Page last updated at 10:42 GMT, Thursday, 28 January 2010

Concern over plans to move council adverts to internet

By Jamie McIvor
Local Government Correspondent

newspapers
Publishers fear losing revenue if council adverts move to the internet

Controversial proposals to allow councils to cut the number of adverts they place in newspapers have come under scrutiny at Holyrood.

Labour, which staged a debate on the issue, has resisted the proposals, along with newspaper publishers and the National Union of Journalists.

The Scottish government is currently holding a consultation over the plans to let councils move statutory notices, such as road closures and applications for planning permission, to the internet.

Publishers and opposition parties said the move could threaten the viability of some local newspapers and make it harder for the public to get hold of vital information.

The Scottish government's plan is deeply undemocratic because many people don't have access to the internet
Pauline McNeill
Labour culture spokeswoman

But supporters argued the move would give cash-strapped councils more flexibility and could save £6m a year.

Labour culture spokeswoman Pauline McNeill said: "I am hoping MSPs from all parties will support our motion and parliament will send a clear message to Finance Secretary John Swinney that he must drop his damaging proposals to allow councils to put public notices online instead of in newspapers.

"The Scottish government's plan is deeply undemocratic because many people don't have access to the internet and there's also a world of difference between reading a notice in a newspaper and having to hunt for an announcement or advert on the web."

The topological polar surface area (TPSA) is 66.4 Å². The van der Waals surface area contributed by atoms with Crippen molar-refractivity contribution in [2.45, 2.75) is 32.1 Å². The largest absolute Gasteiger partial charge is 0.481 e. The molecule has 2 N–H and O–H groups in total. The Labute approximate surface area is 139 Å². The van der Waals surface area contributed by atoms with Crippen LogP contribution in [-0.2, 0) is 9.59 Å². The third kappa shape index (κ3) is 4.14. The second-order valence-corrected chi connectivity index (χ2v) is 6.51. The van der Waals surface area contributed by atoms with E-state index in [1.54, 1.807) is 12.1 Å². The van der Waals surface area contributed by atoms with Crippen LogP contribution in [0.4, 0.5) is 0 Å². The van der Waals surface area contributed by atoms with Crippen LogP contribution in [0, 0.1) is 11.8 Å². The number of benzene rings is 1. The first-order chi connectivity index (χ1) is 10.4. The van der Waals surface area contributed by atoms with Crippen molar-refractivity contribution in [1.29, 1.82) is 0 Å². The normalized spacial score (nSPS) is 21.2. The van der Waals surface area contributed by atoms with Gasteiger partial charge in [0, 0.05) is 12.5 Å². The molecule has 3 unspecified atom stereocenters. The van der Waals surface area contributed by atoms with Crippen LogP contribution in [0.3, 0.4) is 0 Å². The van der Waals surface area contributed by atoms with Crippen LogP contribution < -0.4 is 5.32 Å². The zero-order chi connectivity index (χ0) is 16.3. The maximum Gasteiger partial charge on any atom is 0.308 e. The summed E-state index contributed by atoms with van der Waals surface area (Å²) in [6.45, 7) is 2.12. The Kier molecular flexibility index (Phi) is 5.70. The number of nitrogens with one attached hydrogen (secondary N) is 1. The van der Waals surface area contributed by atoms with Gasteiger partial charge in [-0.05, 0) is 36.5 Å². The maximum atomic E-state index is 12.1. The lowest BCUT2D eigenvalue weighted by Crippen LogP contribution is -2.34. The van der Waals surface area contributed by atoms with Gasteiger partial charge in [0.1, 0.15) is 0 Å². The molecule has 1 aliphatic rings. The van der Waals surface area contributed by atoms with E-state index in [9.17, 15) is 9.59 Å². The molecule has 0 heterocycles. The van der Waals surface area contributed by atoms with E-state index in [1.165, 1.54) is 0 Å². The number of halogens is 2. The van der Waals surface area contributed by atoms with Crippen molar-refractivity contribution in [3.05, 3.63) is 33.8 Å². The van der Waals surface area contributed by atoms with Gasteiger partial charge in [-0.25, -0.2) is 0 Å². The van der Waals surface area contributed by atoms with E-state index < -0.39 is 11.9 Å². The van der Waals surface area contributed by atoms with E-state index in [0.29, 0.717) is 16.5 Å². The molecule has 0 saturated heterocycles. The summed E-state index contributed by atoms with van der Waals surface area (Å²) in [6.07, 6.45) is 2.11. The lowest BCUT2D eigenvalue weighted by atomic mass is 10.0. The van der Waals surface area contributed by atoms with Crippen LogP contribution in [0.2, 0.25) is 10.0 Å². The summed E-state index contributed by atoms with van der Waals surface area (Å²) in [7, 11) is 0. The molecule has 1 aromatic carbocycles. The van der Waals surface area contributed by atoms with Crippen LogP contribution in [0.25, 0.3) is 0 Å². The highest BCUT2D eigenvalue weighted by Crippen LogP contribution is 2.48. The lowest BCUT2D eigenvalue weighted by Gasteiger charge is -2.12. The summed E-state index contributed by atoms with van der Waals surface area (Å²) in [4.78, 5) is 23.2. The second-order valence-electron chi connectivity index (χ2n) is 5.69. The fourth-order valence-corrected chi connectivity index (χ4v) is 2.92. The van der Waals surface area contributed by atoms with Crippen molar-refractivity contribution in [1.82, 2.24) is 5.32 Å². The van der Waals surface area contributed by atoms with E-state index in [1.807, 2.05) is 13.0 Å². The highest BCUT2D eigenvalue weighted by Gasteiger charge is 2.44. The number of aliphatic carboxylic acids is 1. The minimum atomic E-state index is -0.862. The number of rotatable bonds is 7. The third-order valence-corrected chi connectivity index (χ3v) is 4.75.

The government stressed the proposal would allow councils to decide for themselves whether or not information should be advertised in the press or displayed online.

'Bad for democracy'

A national website would carry notices from across Scotland but would be designed in such a way as to make it easy to find the information relevant to a particular area.

But councils could still advertise in newspapers too if they felt this was an effective option.

Publishers have argued it would be bad for democracy if notices only appeared online - but any loss of advertising revenue could be bad news for them.

The main concern in the industry has been over how the proposals could affect local newspapers - although some larger newspapers including The Herald, The Scotsman and The Press and Journal could also lose out if councils cut the amount they spent on newspaper advertising.

Opponents also argued many people still did not have internet access at home, while virtually everyone could read a local newspaper.

Across Scotland, six out of 10 people have a broadband internet connection at home, according to communications regulator Ofcom, but the numbers vary widely from area to area.

For instance, in Glasgow, just 39% of people use broadband at home, but, in Aberdeen, the figure is 73%.

The government consultation will run until the middle of February.



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SEE ALSO
Concern over online advertising
09 Nov 09 |  Scotland
MPs warn of risk to local papers
13 Jul 09 |  Scotland

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